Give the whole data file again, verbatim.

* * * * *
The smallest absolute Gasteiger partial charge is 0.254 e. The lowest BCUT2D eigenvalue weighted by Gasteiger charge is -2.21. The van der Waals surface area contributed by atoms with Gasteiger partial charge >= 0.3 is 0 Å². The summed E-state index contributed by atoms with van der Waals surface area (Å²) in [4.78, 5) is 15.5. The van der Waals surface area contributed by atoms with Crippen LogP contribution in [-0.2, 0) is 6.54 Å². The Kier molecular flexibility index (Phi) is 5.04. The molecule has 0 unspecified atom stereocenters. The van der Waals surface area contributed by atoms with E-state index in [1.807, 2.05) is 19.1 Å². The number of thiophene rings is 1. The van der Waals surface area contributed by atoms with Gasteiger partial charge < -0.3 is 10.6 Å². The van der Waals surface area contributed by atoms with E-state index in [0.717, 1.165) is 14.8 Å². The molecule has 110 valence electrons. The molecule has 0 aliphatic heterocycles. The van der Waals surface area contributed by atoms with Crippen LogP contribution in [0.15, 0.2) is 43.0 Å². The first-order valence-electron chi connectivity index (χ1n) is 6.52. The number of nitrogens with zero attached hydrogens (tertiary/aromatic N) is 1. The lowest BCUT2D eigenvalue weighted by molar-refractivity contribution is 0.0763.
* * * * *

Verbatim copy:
The smallest absolute Gasteiger partial charge is 0.254 e. The lowest BCUT2D eigenvalue weighted by Gasteiger charge is -2.21. The van der Waals surface area contributed by atoms with Gasteiger partial charge >= 0.3 is 0 Å². The summed E-state index contributed by atoms with van der Waals surface area (Å²) in [4.78, 5) is 15.5. The van der Waals surface area contributed by atoms with Crippen LogP contribution in [-0.2, 0) is 6.54 Å². The Kier molecular flexibility index (Phi) is 5.04. The molecule has 0 unspecified atom stereocenters. The van der Waals surface area contributed by atoms with E-state index in [1.807, 2.05) is 19.1 Å². The number of thiophene rings is 1. The van der Waals surface area contributed by atoms with Gasteiger partial charge < -0.3 is 10.6 Å². The van der Waals surface area contributed by atoms with E-state index in [0.717, 1.165) is 14.8 Å². The molecule has 110 valence electrons. The molecule has 0 aliphatic heterocycles. The van der Waals surface area contributed by atoms with Crippen LogP contribution in [0.15, 0.2) is 43.0 Å². The first-order valence-electron chi connectivity index (χ1n) is 6.52. The number of nitrogens with zero attached hydrogens (tertiary/aromatic N) is 1. The lowest BCUT2D eigenvalue weighted by molar-refractivity contribution is 0.0763.